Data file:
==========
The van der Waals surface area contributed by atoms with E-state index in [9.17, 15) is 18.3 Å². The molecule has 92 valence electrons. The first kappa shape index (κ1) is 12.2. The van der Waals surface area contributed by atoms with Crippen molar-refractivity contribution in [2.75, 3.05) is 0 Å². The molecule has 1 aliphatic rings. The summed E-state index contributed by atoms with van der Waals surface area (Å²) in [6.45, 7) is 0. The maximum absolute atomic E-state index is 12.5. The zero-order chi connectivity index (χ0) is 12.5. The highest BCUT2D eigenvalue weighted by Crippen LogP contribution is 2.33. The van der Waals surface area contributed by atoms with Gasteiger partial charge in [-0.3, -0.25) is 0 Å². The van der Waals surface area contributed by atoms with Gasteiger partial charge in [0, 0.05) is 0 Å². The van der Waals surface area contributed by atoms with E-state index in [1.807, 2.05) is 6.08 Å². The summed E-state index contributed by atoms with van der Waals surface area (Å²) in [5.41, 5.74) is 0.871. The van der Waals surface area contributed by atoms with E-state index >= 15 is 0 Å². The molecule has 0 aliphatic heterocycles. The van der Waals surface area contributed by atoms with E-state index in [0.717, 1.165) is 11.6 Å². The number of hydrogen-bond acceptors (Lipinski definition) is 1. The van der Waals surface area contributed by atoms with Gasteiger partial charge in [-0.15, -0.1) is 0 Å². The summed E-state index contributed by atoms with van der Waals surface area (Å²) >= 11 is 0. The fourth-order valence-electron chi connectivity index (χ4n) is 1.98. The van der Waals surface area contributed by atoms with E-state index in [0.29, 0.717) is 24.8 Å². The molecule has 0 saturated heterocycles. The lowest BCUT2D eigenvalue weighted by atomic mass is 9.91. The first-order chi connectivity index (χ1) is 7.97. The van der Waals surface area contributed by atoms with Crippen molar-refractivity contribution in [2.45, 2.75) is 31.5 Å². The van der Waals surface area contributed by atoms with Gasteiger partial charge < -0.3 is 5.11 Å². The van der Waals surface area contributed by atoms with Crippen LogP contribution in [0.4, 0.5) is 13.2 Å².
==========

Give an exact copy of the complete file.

The van der Waals surface area contributed by atoms with E-state index in [9.17, 15) is 18.3 Å². The molecule has 92 valence electrons. The first kappa shape index (κ1) is 12.2. The van der Waals surface area contributed by atoms with Crippen molar-refractivity contribution in [2.75, 3.05) is 0 Å². The molecule has 1 aliphatic rings. The summed E-state index contributed by atoms with van der Waals surface area (Å²) in [6.45, 7) is 0. The maximum absolute atomic E-state index is 12.5. The zero-order chi connectivity index (χ0) is 12.5. The highest BCUT2D eigenvalue weighted by Crippen LogP contribution is 2.33. The van der Waals surface area contributed by atoms with Gasteiger partial charge in [-0.3, -0.25) is 0 Å². The van der Waals surface area contributed by atoms with Gasteiger partial charge in [0, 0.05) is 0 Å². The van der Waals surface area contributed by atoms with E-state index in [1.807, 2.05) is 6.08 Å². The summed E-state index contributed by atoms with van der Waals surface area (Å²) in [5.41, 5.74) is 0.871. The van der Waals surface area contributed by atoms with E-state index >= 15 is 0 Å². The molecule has 0 aliphatic heterocycles. The van der Waals surface area contributed by atoms with E-state index in [0.717, 1.165) is 11.6 Å². The number of hydrogen-bond acceptors (Lipinski definition) is 1. The van der Waals surface area contributed by atoms with Gasteiger partial charge in [-0.15, -0.1) is 0 Å². The summed E-state index contributed by atoms with van der Waals surface area (Å²) >= 11 is 0. The fourth-order valence-electron chi connectivity index (χ4n) is 1.98. The van der Waals surface area contributed by atoms with E-state index in [0.29, 0.717) is 24.8 Å². The molecule has 0 saturated heterocycles. The lowest BCUT2D eigenvalue weighted by atomic mass is 9.91. The first-order chi connectivity index (χ1) is 7.97. The van der Waals surface area contributed by atoms with Crippen molar-refractivity contribution in [2.45, 2.75) is 31.5 Å². The van der Waals surface area contributed by atoms with Gasteiger partial charge < -0.3 is 5.11 Å². The van der Waals surface area contributed by atoms with Crippen LogP contribution in [0.4, 0.5) is 13.2 Å².